I expected more from the people who attend the Haskell Symposium. I expected more because for years, I attended ICFP and the Haskell Symposium, and even in the days when I didn't identify as male and didn't usually challenge others' perception of me as a woman, I felt like I was in a community where I belonged when I was there. For the most part, I didn't feel like my perceived gender was called attention to, and I felt like I would be judged based on what I could contribute to a conversation rather than on whether a man would find my appearance pleasing. If my first Haskell Symposium as a twenty-year-old had been in 2012 instead of 2000, I wouldn't have come away with the same impression. And I don't know if I would have gone back.

I'm no longer in the community of people who attend ICFP, and I no longer work on Haskell projects. My academic career ended a year ago when I was told that I couldn't be a grad student if I didn't want to interact with another student I'd witnessed joking about raping a fellow student. I have a job that doesn't involve Haskell, and lack the privilege of having spare time and energy left to do programming projects when I'm done with paying work. There have been days when I've had regrets. Today is not one of them. If I'd continued doing functional programming research, I could have been an agent for change; sexism no longer affects me directly now that folks have to have it spelled out for them that I'm not a cis man. Still, I don't feel like a community that makes somebody feel like it's acceptable to say that women would add "attractiveness" to a professional meeting is a community that I belong in.

If you are a man in this community, please don't feel like you have no power. You actually have a lot of power: you can let people who make these comments know that sexism isn't okay. The Geek Feminism Wiki's "Resources for allies" page is one resource that can help; the wiki also has a page of good sexism comebacks. Some comebacks that might have helped in this situation are: "I don't think that sounds as funny as you want it to sound"; "Who let you think it would be okay to say something like that?"; "Excuse me? / "I'm sorry, I don't quite understand what you're trying to say. Could you state it more plainly?"; "It sounds like you are implying <sexist thing>. I'm sure you don't really think that. <change subject>"; "That was sexist"; and (if used by the moderator) "We're done" and "That was sexist, and that is not acceptable here." Of course, there are others. The most important thing you can do to be an ally is to listen to women, and people who are perceived as women, in your community. Don't lecture people about how to respond to difficulties you haven't faced; simply learn from their own self-reporting of their experiences. Of course, don't demand that others educate you without establishing trust, either.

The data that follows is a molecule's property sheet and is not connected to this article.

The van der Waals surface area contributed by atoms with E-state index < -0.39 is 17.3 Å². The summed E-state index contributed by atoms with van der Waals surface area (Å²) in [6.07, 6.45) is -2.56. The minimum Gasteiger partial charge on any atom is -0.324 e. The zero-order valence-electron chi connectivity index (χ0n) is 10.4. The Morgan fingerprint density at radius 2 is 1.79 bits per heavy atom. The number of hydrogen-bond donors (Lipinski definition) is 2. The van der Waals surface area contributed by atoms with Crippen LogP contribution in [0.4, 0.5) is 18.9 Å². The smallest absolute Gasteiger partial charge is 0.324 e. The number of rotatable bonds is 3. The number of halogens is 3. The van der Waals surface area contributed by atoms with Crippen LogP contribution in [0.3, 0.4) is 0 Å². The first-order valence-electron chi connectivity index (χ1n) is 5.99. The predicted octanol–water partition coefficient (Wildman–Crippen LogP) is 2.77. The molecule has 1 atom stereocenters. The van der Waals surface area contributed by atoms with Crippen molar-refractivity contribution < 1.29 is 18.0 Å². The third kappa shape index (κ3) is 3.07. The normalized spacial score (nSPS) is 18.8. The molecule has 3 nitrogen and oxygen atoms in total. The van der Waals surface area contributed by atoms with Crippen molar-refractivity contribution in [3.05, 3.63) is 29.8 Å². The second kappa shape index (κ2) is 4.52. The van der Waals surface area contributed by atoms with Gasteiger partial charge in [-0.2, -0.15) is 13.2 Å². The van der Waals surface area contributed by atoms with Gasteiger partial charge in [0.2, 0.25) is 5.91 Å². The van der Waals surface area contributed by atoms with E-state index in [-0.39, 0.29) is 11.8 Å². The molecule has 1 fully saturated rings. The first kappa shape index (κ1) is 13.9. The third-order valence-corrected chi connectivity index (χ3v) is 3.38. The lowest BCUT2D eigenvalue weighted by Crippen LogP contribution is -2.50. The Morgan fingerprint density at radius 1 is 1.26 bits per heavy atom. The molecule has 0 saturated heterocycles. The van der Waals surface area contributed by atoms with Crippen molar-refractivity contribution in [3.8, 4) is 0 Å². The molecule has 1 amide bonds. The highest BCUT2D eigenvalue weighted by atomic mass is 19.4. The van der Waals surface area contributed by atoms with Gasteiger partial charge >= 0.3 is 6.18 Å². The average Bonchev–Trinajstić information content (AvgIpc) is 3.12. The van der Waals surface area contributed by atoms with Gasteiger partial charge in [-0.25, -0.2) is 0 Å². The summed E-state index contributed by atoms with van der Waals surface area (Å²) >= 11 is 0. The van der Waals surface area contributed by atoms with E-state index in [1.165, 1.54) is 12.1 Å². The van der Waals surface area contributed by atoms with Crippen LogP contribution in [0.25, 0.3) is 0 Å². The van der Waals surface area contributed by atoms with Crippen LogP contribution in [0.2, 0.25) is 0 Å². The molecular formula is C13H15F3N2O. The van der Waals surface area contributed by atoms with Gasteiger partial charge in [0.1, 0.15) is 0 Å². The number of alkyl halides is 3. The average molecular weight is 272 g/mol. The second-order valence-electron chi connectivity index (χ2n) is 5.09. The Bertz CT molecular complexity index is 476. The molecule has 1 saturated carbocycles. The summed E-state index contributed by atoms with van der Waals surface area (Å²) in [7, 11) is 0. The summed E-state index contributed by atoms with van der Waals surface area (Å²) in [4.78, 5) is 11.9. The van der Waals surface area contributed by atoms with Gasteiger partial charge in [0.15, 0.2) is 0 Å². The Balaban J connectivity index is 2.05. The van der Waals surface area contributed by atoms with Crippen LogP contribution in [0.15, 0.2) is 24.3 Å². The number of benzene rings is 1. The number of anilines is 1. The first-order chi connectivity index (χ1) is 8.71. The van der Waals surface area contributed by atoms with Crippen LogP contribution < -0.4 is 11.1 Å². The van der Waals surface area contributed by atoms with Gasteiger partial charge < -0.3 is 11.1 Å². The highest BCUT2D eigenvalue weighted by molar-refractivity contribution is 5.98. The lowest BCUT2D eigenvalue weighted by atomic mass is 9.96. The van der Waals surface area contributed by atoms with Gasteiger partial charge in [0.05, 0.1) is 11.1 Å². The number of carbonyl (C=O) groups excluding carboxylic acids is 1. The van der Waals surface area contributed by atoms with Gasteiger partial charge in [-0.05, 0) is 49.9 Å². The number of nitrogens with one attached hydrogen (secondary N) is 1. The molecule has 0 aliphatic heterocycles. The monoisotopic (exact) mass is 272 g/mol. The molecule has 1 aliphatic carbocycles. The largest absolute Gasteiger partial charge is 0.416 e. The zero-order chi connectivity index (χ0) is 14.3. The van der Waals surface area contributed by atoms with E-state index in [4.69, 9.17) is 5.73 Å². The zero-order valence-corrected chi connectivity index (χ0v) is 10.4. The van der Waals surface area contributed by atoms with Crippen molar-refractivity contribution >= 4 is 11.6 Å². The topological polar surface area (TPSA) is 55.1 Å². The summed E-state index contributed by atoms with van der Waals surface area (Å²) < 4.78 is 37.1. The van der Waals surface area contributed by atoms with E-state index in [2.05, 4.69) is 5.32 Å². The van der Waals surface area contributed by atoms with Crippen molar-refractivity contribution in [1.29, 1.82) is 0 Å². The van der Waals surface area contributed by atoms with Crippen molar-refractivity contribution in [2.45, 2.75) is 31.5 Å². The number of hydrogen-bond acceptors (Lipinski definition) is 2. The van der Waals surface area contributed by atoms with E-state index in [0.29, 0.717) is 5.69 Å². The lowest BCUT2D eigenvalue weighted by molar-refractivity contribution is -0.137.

Countering sexism requires courage and (in Samuel Delany's words) moral stamina. It is work that largely needs to be done by men, since men who tacitly believe that women aren't quite human are hardly going to listen to women's opinions on the subject. For men to do this work, of course, they have to believe that women belong in their communities, that women are more than just attractive bodies, and that their communities will benefit from the inclusion of women -- benefit in ways that are not about aesthetics. Whether from within or without, I hope that the Haskell community will include more men who have this courage and who believe these principles -- whether or not the presence of those men makes the community more attractive.

Addendum: If you're coming here from Reddit, please take the time to read four background pieces that are part of my earlier series of essays "A Problem With Equality": "Power and privilege", "Systems and individuals", "What oppression is", and "Emotional invalidation". Most criticisms of the piece you're reading have already been answered in one of these essays.
tim: Tim with short hair, smiling, wearing a black jacket over a white T-shirt (Default)
How much did this reddit comment potentially cost you, user valhalla_coder? I suspect you have absolutely no idea.
tim: Tim with short hair, smiling, wearing a black jacket over a white T-shirt (Default)
Since Facebook is made out of monkeys smoking crack and won't let me post this image, here's where I went biking today:

Definitely better than where I went biking on Friday:

And finally, I'd like to say that LA is a strange place, but this picture was actually in Glendale:


tim: Tim with short hair, smiling, wearing a black jacket over a white T-shirt (Default)
Tim Chevalier

May 2015